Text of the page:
New NLRB Ruling Impacts Employee Discipline Over Outbursts

On May 1, 2023, the National Labor Relations Board (NLRB) reversed its 2020 ruling from General Motors LLC in Lion Elastomers LLC Il, changing the standards relating to discipline or discharge of workers who overstep with offensive or abusive outbursts while engaging in activities protected by the National Labor Relations Act (NLRA). The new employee discipline ruling grants more protection to employees during certain work-related activities when such misconduct is observed and is evaluated based on the context of the work-related activity. 

What does this mean for social media evidence?

The new ruling makes it more difficult for employers to discipline employees who make inappropriate comments or act improperly during otherwise protected concerted activities. So, if a disgruntled employee makes a profane, harassing, or inappropriate comment on a social media post, the employee is now more protected from disciplinary actions than before.

Previously, the Wright Line test would serve as an evaluation tool for such outbursts like the example above. The test evaluates the motive of the employer in taking action against an employee. By claiming that disciplinary actions against the employee would be the same no matter if the inappropriate behavior occurred during NLRA protected activities or not, the employer easily met the necessary burden to win in judicial proceedings. Now, decisions are made according to setting-specific standards regarding an employee’s misconduct.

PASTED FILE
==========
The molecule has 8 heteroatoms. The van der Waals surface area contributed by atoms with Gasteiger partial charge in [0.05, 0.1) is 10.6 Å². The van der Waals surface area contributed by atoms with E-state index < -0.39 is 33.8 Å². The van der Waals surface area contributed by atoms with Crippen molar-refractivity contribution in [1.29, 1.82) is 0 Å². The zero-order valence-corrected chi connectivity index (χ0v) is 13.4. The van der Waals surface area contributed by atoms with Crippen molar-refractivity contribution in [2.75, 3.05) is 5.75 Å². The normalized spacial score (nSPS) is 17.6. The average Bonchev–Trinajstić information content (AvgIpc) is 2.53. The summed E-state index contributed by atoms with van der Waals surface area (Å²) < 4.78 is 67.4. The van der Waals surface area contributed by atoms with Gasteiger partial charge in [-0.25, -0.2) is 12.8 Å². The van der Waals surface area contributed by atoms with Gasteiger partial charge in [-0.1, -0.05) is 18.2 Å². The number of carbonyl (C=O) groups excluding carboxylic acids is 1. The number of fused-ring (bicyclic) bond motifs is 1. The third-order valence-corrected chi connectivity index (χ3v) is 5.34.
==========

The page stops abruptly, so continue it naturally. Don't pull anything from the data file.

How will social media posts be evaluated?

An employee’s post on social media will now be evaluated under a totality of circumstances test. This means that all information surrounding the outburst or misconduct must be considered as context for the behavior. In the case of social media, an employee’s public post will be evaluated based on all circumstances surrounding the outburst. This means that social media and web evidence can play a significant role in the proceedings and ultimate ruling. And not just the post in question, but other social media posts and open-source information online could be relevant in these scenarios. 

What does this new ruling mean for web investigations?

Because the totality of circumstances test is a metric of evaluation for instances of employee outbursts online, collecting and preserving any and all open source information is imperative to developing a consistent and compliant defense strategy. In order to collect information in compliance with the federal rules of evidence, firms should employ a third party web discovery team to ethically locate and preserve evidence found online. It’s important to collect information quickly and discreetly so as to not tip-off the subject of an investigation and act before the subject has a chance to alter or remove online evidence. 

SMI Aware uses a combination of expert analysts and proprietary technology to scour over 500 social media platforms and web results to find information for your case online. Our process is ethically and federally compliant meaning the results of our collection are defensible in court. And when our investigation is complete, we deliver a comprehensive portfolio of the subject’s online presence with searchability, pictures, metadata, and source code. Don’t risk overlooking valuable information online. Contact SMI Aware to start investigating to mitigate risk and win cases. 

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